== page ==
EEOC has temporarily paused closing its investigations during the current COVID-19 pandemic, and also suspended the issuance of right-to-sue letters. The agency had quietly taken steps beginning on March 21, 2020 to safeguard charging parties’ rights during the pandemic. According to published reports, EEOC chose to publicize that it has suspended closing investigations of charges or issuing right-to-sue letters unless requested by a charging party following the agency’s receipt of a letter by more than 80 employee advocates.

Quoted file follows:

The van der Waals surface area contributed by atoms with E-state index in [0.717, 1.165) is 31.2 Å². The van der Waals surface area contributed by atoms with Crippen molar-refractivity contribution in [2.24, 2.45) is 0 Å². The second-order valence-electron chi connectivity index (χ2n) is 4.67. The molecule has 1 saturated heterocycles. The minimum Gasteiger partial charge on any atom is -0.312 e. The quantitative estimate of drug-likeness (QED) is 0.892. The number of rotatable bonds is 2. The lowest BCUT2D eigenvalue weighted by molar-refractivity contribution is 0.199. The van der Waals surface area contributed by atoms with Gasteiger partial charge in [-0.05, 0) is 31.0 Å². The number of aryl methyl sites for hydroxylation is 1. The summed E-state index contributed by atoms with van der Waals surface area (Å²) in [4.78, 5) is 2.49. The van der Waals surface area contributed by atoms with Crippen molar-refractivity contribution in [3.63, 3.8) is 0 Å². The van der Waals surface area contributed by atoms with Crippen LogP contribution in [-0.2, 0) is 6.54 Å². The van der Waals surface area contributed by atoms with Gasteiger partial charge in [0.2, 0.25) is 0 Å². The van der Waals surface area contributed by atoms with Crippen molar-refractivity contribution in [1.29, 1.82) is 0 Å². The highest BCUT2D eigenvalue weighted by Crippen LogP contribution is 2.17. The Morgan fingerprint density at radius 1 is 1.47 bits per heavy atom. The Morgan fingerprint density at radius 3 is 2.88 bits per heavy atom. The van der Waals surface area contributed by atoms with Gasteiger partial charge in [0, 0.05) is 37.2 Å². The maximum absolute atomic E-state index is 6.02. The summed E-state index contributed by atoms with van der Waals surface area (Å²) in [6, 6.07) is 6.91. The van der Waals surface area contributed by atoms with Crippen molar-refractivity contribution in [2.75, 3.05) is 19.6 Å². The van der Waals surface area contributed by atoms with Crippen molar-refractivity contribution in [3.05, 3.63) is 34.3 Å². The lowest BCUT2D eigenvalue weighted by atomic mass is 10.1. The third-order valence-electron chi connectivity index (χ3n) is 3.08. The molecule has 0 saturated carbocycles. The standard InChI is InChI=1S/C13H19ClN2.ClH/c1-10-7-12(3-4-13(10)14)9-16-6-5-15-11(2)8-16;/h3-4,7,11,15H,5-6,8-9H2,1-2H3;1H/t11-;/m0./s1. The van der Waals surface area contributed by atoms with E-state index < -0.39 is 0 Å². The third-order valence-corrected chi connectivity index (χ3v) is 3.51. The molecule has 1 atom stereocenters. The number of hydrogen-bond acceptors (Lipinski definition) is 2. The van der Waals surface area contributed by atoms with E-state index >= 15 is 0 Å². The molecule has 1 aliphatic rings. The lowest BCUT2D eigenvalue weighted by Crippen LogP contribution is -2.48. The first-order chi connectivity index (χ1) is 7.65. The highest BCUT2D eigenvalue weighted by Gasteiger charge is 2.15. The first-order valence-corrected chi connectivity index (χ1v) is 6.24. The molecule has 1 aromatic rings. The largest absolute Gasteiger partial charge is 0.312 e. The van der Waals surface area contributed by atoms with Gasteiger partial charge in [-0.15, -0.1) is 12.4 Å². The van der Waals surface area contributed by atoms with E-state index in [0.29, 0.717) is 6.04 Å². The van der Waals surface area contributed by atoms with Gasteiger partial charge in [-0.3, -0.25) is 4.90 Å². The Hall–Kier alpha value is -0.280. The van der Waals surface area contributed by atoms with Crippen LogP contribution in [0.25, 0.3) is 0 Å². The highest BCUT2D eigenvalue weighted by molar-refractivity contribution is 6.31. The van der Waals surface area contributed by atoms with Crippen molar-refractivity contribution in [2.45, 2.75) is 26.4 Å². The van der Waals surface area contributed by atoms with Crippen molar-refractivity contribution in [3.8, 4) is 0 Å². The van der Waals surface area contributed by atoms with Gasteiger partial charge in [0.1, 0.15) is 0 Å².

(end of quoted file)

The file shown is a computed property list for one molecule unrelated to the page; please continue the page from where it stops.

Under Title VII of the Civil Rights Act, employees have 90 days in which to file a lawsuit in federal district court after they receive a right-to-sue letter from the EEOC. Although the EEOC has not published guidance for employees of private employers, it has provided updated guidance for federal agencies and their employees. For employers that typically monitor the 90-day period following the issuance of a right-to-sue letter to determine whether unresolved EEOC charges and investigations will result in litigation, the EEOC’s suspension extends the period of uncertainty for employers to know whether they will face litigation claims on these pending EEOC matters.